EXAMPLE XJ Tests were made to show the relationship of inclusion of iron to the effect of nickel in improving the magnetic energy product as described in connection with Examples X11 and XI. With iron inclusions of less than 4% (atomic) and more than 20 atomic percent, no appreciable improvement in the maximum nagnetic energy product was obtained by incorporation of nickel. When the iron proportion was in the range of 4 atomic percent to 15 atomic percent, however, substantial improvement in the maximum magnetic energy product was obtained when nickel was added in the amounts ranging from 0.1 atomic percent to 5 atomic percent in increments of 0.1 atomic percent. The average improvement was between 10 and 25%.

retards the disorder-order transition rate of the alloy to provide superior magnetic properties even under severe heat treatment.

EXAMPLE XL A system was prepared as described in Example I, the rods having a maximum energy product of 13.5 MGOe. The composition of the rods was represented in FIG. 1. It was observed that FIG. 1 is typical with compositions of 4 to 15 atomic percent iron, 0.1 to 5 atomic percent nickel and the maximum, equimolecular platinum/- cobalt. With a composition containing 8 atomic percent iron, 0.1 to 5 atomic percent nickel, balance equimolecular platinum/cobalt, the maximum energy product was at least 13.0 MGOe. With iron compositions below 4%, however, the maximum energy product was found to be generally below 9.5 MGOe while, with iron content above 15%, e.g. about 20 atomic percent, the magnetic energy product falls as low as 30 MGOe. Similar tendencies were observed when copper was added. i

EXAMPLE XI The following Table illustrates further comparison of the alloys of the present invention (marked with an asterisk w1th alloys outside its scope.

TABLE COMPOSITION Atomic Percent MAGNETIC VALUES Pt Co Fe Nl Cu KOe KG MGOe 42 Balance 5 4.9 7.1 11.8 do. do. 8 4.7 7.2 11.9 do. do. 10 4.5 7.3 12.0 do. do. 0-3 4.5 5.8 8.3 do. do. 4 4.7 7.0 I 11.0 do. do. 15 4.0 7.5 12.0 do. do. 30 1.5 3.0 2.0

do. do. 8 1 4.7 7.5 13.0 do. do. 8 2 4.6 7.6 13.4 46 do. 5 5.0 7.2 11.7 do. do. 8 4.9 7.3 12.0 do. do. 10 4.7 7.5 12.3 do. do. 0-3 4.7 6.0 9.0

do. do. 4 4.9 7.1 11.2 do. do. 15 4.1 7.9 12.3 do. do. 30 1.8 3.3 2.9

do. do. 8 1 4.9 7.7 13.8 do. do. 8 2 4.9 7.8 14.0 r 50 45 5 4.9 7.3 12.1 do. 42 8 4.7 7.5 12.3 8 do. 40 10 4.2 7.6 12.2 do. 47-50 0-3 4.8 6.4 9.2

do. 46 4 4.9 7.0 11.0 8 do. 35 15 4.2 7.6 12.2 do. 20 30 1.6 3.0 3.0

do. 41 8 1 5.0 7.7 13.9 do. 40 8 2 5.0 7.9 14.6 52 Balance 5 4.8 7.3 12.0 do. do. 8 4.7 7.5 12.2 do. do. 10 4.6 7.7 12.3 do. do. 0-3 4.3 6.0 8.8

do. do. 4 4.8 7.2 11.8 do. do. 15 4.2 7.5 12.2 do. do. 30 1.5 3.0 2.8

do. do. 8 4.9 7.8 13.9 do. do. 8 2 5.0 7.9 14.3 56 do. 5 4.6 7.2 11.7 do. do. 8 4.5 7.4 11.9 do. do. 10 4.3 7.6 12.2 r

56 Balance O-3 4.1 5.8 8.3

do. do. 4 4.6 7.1 11.6 do. do. 15 4.2 7.7 12.1 do. do. 30 1.4 2.5 2.6

do. do. 8 1 4.9 7.7 13.8 do. do. 8 2 5.1 7.6 14.0

While the magnetic alloys in accordance with the present invention can be prepared in various known ways, the best practice is to follow the combined swaging and heat treatment originally described above which forms a part of the present invention.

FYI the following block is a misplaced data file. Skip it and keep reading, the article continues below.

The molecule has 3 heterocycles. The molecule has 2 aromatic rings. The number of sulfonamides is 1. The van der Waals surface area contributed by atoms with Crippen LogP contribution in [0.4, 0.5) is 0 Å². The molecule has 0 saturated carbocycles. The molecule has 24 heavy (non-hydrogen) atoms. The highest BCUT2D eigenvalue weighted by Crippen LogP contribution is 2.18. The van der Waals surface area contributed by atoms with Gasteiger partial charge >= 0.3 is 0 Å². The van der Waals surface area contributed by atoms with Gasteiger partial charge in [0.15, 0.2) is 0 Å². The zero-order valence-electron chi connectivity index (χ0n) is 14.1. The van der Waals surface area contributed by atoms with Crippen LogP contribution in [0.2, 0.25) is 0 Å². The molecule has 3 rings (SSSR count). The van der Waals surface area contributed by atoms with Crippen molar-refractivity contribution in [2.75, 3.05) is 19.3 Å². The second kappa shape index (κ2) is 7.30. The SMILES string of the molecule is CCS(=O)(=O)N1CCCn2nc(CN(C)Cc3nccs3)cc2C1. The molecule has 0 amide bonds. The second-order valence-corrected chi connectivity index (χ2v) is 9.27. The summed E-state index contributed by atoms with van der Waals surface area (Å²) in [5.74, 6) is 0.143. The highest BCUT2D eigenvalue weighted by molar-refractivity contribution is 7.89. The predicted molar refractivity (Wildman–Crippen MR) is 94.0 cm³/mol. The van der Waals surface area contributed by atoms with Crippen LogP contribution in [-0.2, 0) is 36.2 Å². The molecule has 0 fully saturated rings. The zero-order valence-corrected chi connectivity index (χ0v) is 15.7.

We claim:

1. A method of preparing a magnetic material comprising the steps of:

a. mixing 40 to 60 atomic percent platinum, 4 to 15 atomic percent iron, to 5 atomic percent nickel, 0 to 5 atomic percent copper, and the balance to 100 atomic percent cobalt, the cobalt being present in an atomic proportion exceeding that of the iron, with a deoxidation and desulfurization metal selected from the group which consists of manganese, aluminum and titanium, the metal being present in an amount between 0.01 and 5 percent by 12 weight of the mixture;

b. melting said mixture and. casting the melt into a body;

c. heating said body to a temperature between substantially 900C and l,400C and above the latticedisorder transition temperature for a period in excess of 1 hour;

d. thereafter swaging said body to a diameter of approximately one fourth the diameter of the cast body and a cross section of about one sixteenth the cross section of the cast body in two to five stages; and

e. heat treating said body at a temperature ranging between substantially 500C and 800C for a period of at least one hour and sufficient to reorder the lattice.

UNITED STATES PATENT AND TRADEMARK OFFICE CERTIFICATE OF CORRECTION PATENT N0. 3,860,458 DATED 14 January 1975 |NV ENTOR(S) Kiyoshi INOUE and Hideo KANEKO It is certified that error appears in the above-identified patent and that said Letters Patent are hereby corrected as shown below:

In the heading, line 1721, for the assignee's name read:

. Ishifuku Kinzoku Kogyo K.K., (also known as Ishifuku Metal Industry Co.,Ltd.), Tokyo, Japan r d h Engncd and Sea 6 t IS sixth D y of January 1976 [SEAL] Q Arrest:

RUTH c. MASON c. MARSHALL DANN Arresting Officer (ummissinner uj'Patents and Trademarks

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Referenced by
Citing PatentFiling datePublication dateApplicantTitle
US3961946 *Feb 6, 1975Jun 8, 1976Sony CorporationMagnetic alloy for use in thermo and magneto printing
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US4645960 *Nov 24, 1980Feb 24, 1987Litton Systems, Inc.Ferro-fluid bearing
US6869567May 9, 2003Mar 22, 2005Steven KretchmerMagnetic platinum alloys
US7811965 *Aug 17, 2005Oct 12, 2010Symyx Solutions, Inc.Platinum-copper-nickel fuel cell catalyst
US20060058185 *Aug 17, 2005Mar 16, 2006Symyx Technologies, Inc.Platinum-copper-nickel fuel cell catalyst
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CN104308159A *Oct 24, 2014Jan 28, 2015张超Magnetic material and manufacturing method
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Classifications
U.S. Classification148/120, 420/480, 148/300, 148/121
International ClassificationH01F1/032, H01H1/02, H01F1/147, H01F1/12, H01H51/00, H01H51/28, H01F1/04, H01F1/06
Cooperative ClassificationH01H51/285, H01H1/0201, H01F1/06, H01F1/04, H01F1/147
European ClassificationH01H1/02C, H01F1/06, H01F1/147, H01H51/28D1, H01F1/04